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Gifts from the Land and Water by Mary Syrett

Ever since my teens, I have been fascinated with wild food foraging. Helping members of my family learn about wild edibles that grow in the Tidewater area has developed into an intriguing hobby that has allowed us to experience, to some degree, how our ancestors lived off the land. Foraging for plants and hunting wild game are ancient patterns of human subsistence. For thousands of years, people survived in this manner. In 1972, Richard Mabey published the book Food for Free; soon thereafter, the world began looking at ‘weeds’ in a new light. Urban foraging emerged as a culture and the phrase “if you can’t beat them, eat them,” reflected people’s desire to cut costs and help conserve. Today, as some global resources run dangerously low and climate change and human impact compromise ecosystems, Mabey’s sentiments have taken on new meaning. To survive, wild plants must cope with herbivores (plant-eating animals), competing plants, weather and climatic changes. As a result, they’ve evolved to become species that contain high concentrations of carbohydrates, fats and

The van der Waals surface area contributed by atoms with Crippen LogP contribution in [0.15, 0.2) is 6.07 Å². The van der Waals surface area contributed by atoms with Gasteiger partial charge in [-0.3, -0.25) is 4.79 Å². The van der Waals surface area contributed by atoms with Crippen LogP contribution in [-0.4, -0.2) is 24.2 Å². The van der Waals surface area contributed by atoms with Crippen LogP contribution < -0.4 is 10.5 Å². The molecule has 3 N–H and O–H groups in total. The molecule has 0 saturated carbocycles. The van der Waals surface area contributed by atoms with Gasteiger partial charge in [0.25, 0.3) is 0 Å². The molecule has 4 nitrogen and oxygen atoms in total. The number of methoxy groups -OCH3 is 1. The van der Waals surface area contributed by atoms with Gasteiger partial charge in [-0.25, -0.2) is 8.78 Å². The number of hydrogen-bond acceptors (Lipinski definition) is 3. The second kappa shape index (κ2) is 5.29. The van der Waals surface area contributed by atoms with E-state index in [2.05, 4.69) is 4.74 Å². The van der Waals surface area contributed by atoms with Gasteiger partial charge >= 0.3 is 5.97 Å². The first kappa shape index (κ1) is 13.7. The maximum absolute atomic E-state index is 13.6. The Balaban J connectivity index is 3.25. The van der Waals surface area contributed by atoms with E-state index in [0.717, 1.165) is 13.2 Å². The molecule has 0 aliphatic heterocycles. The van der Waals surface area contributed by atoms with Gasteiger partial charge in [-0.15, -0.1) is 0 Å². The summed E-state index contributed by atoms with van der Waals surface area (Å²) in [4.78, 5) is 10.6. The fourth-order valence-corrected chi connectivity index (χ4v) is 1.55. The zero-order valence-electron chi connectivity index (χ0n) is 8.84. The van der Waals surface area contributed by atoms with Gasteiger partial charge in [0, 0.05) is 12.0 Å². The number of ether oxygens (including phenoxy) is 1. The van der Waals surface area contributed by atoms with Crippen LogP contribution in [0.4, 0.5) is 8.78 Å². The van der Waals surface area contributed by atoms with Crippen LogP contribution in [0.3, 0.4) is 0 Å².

proteins, as well as vitamins, minerals and fiber. Many of the tastes we appreciate, including sourness, pungency, sweetness, saltiness and bitterness are adaptations plants have developed in an effort to discourage herbivores. Many renewable herbs, greens, fruits, berries, nuts and seeds thrive in backyards, fields and trails in the Tidewater region. Although we can easily incorporate these tasty resources into meals the way our ancestors did, many


Tidewater Times September 2011  

September 2011 Tidewater Times

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